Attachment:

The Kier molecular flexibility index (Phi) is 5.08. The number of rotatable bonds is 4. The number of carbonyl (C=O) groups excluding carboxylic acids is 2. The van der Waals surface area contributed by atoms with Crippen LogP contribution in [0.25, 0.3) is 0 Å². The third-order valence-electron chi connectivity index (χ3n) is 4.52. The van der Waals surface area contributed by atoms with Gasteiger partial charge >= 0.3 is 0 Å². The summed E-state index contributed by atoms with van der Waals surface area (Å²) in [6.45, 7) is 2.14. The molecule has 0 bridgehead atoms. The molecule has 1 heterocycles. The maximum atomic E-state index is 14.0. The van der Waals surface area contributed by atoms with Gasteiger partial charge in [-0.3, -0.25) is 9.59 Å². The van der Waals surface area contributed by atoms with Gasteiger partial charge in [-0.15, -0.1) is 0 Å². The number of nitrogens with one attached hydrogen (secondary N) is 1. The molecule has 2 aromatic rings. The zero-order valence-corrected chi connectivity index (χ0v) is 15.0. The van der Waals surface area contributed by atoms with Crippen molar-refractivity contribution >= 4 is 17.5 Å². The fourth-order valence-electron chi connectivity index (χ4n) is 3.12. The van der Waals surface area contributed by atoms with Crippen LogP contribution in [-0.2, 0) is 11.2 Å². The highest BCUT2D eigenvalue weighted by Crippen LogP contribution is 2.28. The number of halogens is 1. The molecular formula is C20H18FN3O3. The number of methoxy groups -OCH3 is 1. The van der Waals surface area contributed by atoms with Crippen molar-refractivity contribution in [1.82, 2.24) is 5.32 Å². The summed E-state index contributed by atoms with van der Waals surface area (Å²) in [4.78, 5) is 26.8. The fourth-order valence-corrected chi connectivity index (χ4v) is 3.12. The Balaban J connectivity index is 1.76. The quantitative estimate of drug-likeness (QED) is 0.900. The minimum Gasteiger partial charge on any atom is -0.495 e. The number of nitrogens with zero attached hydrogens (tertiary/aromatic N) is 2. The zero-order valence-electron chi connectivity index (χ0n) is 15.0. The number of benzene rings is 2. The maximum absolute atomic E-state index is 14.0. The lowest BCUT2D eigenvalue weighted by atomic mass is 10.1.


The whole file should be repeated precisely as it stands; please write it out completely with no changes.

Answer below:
The Kier molecular flexibility index (Phi) is 5.08. The number of rotatable bonds is 4. The number of carbonyl (C=O) groups excluding carboxylic acids is 2. The van der Waals surface area contributed by atoms with Crippen LogP contribution in [0.25, 0.3) is 0 Å². The third-order valence-electron chi connectivity index (χ3n) is 4.52. The van der Waals surface area contributed by atoms with Gasteiger partial charge >= 0.3 is 0 Å². The summed E-state index contributed by atoms with van der Waals surface area (Å²) in [6.45, 7) is 2.14. The molecule has 0 bridgehead atoms. The molecule has 1 heterocycles. The maximum atomic E-state index is 14.0. The van der Waals surface area contributed by atoms with Gasteiger partial charge in [-0.3, -0.25) is 9.59 Å². The van der Waals surface area contributed by atoms with Gasteiger partial charge in [-0.15, -0.1) is 0 Å². The number of nitrogens with one attached hydrogen (secondary N) is 1. The molecule has 2 aromatic rings. The zero-order valence-corrected chi connectivity index (χ0v) is 15.0. The van der Waals surface area contributed by atoms with Crippen molar-refractivity contribution >= 4 is 17.5 Å². The fourth-order valence-electron chi connectivity index (χ4n) is 3.12. The van der Waals surface area contributed by atoms with Crippen LogP contribution in [-0.2, 0) is 11.2 Å². The highest BCUT2D eigenvalue weighted by Crippen LogP contribution is 2.28. The number of halogens is 1. The molecular formula is C20H18FN3O3. The number of methoxy groups -OCH3 is 1. The van der Waals surface area contributed by atoms with Crippen molar-refractivity contribution in [1.82, 2.24) is 5.32 Å². The summed E-state index contributed by atoms with van der Waals surface area (Å²) in [4.78, 5) is 26.8. The fourth-order valence-corrected chi connectivity index (χ4v) is 3.12. The Balaban J connectivity index is 1.76. The quantitative estimate of drug-likeness (QED) is 0.900. The minimum Gasteiger partial charge on any atom is -0.495 e. The number of nitrogens with zero attached hydrogens (tertiary/aromatic N) is 2. The zero-order valence-electron chi connectivity index (χ0n) is 15.0. The number of benzene rings is 2. The maximum absolute atomic E-state index is 14.0. The lowest BCUT2D eigenvalue weighted by atomic mass is 10.1.